BANGKOK, April 30 (Xinhua) -- The Thai caretaker government on Wednesday agreed with the Election Commission (EC) to hold a new general election on July 20.
The agreement was reached during talks between the government and EC at the Royal Thai Air Force Academy.
The government has agreed with all EC proposals such as enhancing the candidate registration mechanism and deploying security forces to help maintain order during the election, EC Secretary General Puchong Nutrawong said at a press conference following the meeting.
The EC will meet next Tuesday to draft a royal decree on the new election date, which will then be issued by the government.
The EC has consulted with various parties concerned with regard to the election date ever since the Constitutional Court nullified in March the Feb. 2 general election on grounds that it failed to be held on a single day as the constitution stipulated.
The Democrat Party, which boycotted the Feb. 2 election, has yet to decide whether to contest the new poll, but its leader Abhisit Vejjajiva did not rule out such a possibility during his meeting with the EC on Tuesday.
Abhisit put forward a number of proposals during the meeting, including measures to reform the EC's mechanisms and management in holding elections.
The ultimate goal of his proposals is to carry out reform in line with the constitution, Abhisit said, adding if all sides accept his proposals, the Democrats will agree to run in a new election.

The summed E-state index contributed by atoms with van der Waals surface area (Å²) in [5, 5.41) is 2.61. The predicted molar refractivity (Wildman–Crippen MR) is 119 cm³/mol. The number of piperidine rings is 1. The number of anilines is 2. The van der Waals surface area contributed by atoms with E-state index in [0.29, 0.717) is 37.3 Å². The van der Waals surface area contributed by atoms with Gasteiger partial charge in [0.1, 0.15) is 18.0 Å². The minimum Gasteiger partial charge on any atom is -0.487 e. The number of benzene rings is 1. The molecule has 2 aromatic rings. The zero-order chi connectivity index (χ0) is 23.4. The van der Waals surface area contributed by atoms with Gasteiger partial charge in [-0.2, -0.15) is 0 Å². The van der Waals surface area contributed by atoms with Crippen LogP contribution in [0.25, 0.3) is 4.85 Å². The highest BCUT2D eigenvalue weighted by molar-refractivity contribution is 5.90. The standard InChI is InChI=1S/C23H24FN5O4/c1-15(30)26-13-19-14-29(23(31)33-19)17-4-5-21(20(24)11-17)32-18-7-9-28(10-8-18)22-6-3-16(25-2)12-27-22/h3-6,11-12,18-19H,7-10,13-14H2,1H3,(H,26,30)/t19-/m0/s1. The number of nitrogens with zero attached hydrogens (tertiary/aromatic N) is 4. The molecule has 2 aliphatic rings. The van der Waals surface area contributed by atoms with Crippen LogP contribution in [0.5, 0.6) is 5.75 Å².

Caretaker Prime Minister Yingluck Shinawatra has so far remained non-committal to questions as to whether she will contest the new election and only remarked without elaborating that she would rather leave it to the people to decide.
Yingluck is now entangled in legal cases that could decide the fate of her and her cabinet, and thus possibly further complicate the current political situation.
The Constitutional Court is expected to deliver a verdict on whether Yingluck has violated the constitution by making a personnel transfer order years ago, which the Supreme Administrative Court has ruled "unlawful."
Yingluck on Tuesday submitted to the court her defense statement for the case. Should the court rule against her, she and her cabinet could face removal from office.
Meanwhile, the National Anti-Corruption Commission said earlier that it would announce its decision on May 8 or May 15 regarding Yingluck's alleged negligence of duty in the controversial rice- pledging scheme.
If found guilty, Yingluck could face removal from office and a five-year ban from politics.
Both the pro-government red shirts and anti-government protesters who have staged months of street rallies in the capital are now awaiting the rulings of these independent agencies, on which their next moves will depend.